Examining the Relationship of Acceptability and Use of Intervention Components Before and After Training

Date of Award


Degree Type


Degree Name

Doctor of Philosophy (PhD)



First Advisor

Heather Sterling-Turner

Advisor Department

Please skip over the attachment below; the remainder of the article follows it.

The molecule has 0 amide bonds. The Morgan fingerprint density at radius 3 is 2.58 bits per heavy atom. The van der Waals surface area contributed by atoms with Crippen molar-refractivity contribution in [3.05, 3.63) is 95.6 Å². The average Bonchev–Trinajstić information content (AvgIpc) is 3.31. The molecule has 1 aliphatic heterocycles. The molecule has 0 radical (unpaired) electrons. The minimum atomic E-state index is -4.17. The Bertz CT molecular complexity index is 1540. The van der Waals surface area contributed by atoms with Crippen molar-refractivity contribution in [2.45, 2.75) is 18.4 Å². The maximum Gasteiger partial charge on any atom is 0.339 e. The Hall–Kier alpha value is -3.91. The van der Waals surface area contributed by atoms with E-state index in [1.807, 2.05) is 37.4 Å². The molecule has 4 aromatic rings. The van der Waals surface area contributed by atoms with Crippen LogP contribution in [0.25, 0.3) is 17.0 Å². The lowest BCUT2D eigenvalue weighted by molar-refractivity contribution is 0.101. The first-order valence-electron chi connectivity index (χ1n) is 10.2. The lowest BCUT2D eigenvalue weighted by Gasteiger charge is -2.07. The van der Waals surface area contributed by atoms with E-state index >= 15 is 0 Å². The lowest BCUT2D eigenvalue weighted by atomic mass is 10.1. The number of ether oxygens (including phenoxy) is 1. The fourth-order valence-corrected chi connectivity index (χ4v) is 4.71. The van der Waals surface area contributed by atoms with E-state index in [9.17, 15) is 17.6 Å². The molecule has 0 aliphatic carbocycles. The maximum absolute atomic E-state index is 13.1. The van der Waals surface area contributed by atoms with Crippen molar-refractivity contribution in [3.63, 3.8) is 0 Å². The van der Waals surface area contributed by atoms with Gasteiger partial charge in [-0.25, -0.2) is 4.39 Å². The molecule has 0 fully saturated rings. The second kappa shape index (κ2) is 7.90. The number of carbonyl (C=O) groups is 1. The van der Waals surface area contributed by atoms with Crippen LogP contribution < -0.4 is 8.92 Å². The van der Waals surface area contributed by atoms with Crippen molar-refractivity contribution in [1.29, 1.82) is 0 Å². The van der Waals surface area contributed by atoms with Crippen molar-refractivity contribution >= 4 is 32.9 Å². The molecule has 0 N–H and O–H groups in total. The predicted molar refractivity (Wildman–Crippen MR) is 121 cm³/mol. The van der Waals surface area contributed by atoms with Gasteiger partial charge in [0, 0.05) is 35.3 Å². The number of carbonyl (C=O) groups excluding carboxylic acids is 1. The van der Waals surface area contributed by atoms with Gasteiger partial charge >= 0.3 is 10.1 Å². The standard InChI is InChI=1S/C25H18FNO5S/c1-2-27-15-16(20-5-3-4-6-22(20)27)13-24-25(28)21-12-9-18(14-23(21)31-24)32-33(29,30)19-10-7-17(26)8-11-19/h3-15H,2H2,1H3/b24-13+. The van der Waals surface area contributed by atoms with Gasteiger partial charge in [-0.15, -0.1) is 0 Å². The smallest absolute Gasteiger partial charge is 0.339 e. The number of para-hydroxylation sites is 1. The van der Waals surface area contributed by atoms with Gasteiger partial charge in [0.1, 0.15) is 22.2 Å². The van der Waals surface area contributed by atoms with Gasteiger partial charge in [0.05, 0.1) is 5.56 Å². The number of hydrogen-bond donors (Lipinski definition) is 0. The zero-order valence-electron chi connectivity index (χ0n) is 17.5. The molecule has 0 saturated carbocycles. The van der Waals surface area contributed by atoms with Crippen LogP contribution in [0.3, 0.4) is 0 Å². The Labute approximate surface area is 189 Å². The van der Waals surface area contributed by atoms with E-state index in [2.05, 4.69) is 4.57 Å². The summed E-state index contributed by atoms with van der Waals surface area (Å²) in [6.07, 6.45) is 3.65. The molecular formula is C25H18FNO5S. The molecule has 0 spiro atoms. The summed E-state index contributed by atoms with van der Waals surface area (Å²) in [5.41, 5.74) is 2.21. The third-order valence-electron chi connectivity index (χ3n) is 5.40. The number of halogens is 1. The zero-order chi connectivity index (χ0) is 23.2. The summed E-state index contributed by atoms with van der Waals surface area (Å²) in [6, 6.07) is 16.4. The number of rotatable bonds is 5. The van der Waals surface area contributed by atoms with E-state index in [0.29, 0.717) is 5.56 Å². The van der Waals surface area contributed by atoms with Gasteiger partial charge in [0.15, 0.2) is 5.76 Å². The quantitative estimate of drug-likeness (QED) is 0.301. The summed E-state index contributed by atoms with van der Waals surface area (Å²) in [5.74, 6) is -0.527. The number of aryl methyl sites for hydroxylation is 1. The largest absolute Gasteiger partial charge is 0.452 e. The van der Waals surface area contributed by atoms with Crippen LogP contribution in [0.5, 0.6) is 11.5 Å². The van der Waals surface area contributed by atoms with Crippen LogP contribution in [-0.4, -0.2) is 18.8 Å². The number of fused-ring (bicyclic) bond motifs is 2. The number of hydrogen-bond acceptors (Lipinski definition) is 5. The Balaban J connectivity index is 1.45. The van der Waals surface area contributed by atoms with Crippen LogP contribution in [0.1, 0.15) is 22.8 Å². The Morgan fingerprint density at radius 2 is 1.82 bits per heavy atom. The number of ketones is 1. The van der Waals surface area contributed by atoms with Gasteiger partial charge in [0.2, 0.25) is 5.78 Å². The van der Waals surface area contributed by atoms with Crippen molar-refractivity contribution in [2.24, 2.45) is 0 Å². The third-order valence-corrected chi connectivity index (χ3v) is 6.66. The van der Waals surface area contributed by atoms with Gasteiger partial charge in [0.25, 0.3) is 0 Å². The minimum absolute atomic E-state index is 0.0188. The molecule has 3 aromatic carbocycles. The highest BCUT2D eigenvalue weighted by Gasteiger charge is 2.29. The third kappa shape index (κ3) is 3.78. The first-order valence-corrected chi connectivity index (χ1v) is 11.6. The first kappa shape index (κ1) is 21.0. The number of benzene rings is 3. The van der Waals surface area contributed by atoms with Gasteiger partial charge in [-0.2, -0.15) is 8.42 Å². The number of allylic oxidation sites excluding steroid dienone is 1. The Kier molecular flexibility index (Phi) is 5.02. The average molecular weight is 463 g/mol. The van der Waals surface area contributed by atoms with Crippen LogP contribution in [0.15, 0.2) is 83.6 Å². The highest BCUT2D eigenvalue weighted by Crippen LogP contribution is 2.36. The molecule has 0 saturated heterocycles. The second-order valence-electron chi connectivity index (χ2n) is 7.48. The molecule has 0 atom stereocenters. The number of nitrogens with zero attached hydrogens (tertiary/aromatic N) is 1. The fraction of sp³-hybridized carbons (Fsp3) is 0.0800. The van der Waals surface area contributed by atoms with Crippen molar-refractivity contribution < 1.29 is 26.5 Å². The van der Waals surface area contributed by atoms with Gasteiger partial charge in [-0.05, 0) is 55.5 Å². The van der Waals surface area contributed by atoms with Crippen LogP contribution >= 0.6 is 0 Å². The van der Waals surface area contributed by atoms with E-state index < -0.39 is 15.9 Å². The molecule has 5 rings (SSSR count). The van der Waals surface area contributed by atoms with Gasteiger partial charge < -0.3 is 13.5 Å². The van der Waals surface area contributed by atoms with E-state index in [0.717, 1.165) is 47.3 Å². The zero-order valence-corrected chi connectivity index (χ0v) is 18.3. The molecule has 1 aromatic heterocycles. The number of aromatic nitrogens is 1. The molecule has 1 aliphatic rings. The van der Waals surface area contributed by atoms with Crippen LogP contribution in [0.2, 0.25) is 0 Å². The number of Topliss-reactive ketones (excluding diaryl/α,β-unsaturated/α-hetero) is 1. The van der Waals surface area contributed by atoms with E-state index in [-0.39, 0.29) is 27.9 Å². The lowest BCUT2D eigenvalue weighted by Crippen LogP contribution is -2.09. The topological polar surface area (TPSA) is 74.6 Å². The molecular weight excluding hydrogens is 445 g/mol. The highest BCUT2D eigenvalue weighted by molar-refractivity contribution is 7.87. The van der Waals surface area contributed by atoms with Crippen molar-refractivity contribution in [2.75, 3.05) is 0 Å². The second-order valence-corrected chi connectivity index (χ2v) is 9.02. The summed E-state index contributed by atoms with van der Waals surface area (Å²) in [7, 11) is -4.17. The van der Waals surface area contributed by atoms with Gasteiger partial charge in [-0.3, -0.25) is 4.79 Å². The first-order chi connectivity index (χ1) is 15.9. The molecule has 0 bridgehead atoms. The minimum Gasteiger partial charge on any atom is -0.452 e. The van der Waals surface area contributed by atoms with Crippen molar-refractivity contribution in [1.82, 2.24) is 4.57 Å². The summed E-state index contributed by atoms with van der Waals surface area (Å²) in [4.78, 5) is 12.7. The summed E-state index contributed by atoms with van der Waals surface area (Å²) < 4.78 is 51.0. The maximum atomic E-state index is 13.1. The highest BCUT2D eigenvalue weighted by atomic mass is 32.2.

School psychologists are spending an increasing amount of time in consultative roles suggesting interventions for teachers to implement in their classrooms. It has been hypothesized that teachers' acceptability ratings of proposed interventions are related to the integrity with which they implement interventions. However, there are few empirical studies examining the relationship between treatment acceptability and treatment integrity in consultation, especially with regard to the acceptability of individual components of interventions. Research has suggested other variables influence acceptability and integrity, specifically education (Brook, van Hout, Nieuwenhuyse, & Heerdink, 2003; Rasnake, Martin, Tarnowski, & Mulick, 1993; Singh & Katz, 1985; Tingstrom, 1989) and direct training (Sawka, McCurdy, and Mannella, 2002; Sterling-Turner, Watson, and Moore, 2002). The current study examined the treatment acceptability and use of components of Effective Instruction Delivery (EID) and Time-in (TI) implemented before and after an inservice training in a Head Start setting. Acceptability ratings were collected before training, immediately after training, and after teachers had the opportunity to use the components in their classrooms. Direct observation measures of use were collected before and after teachers received training. The purpose of the present study was to analyze acceptability ratings (collected before training, immediately after training, and following use) and use scores (before training and after training) to determine if changes occurred over time. In addition, acceptability ratings for specific components and subsequent levels of use for those specific components were correlated to investigate the relationship between the two variables. Results of repeated measures ANOVAs indicated a significant increase in teachers' use of the proximity component and a significant decrease in teachers' use of the praise component. None of the computed Spearman's correlation coefficients were significant.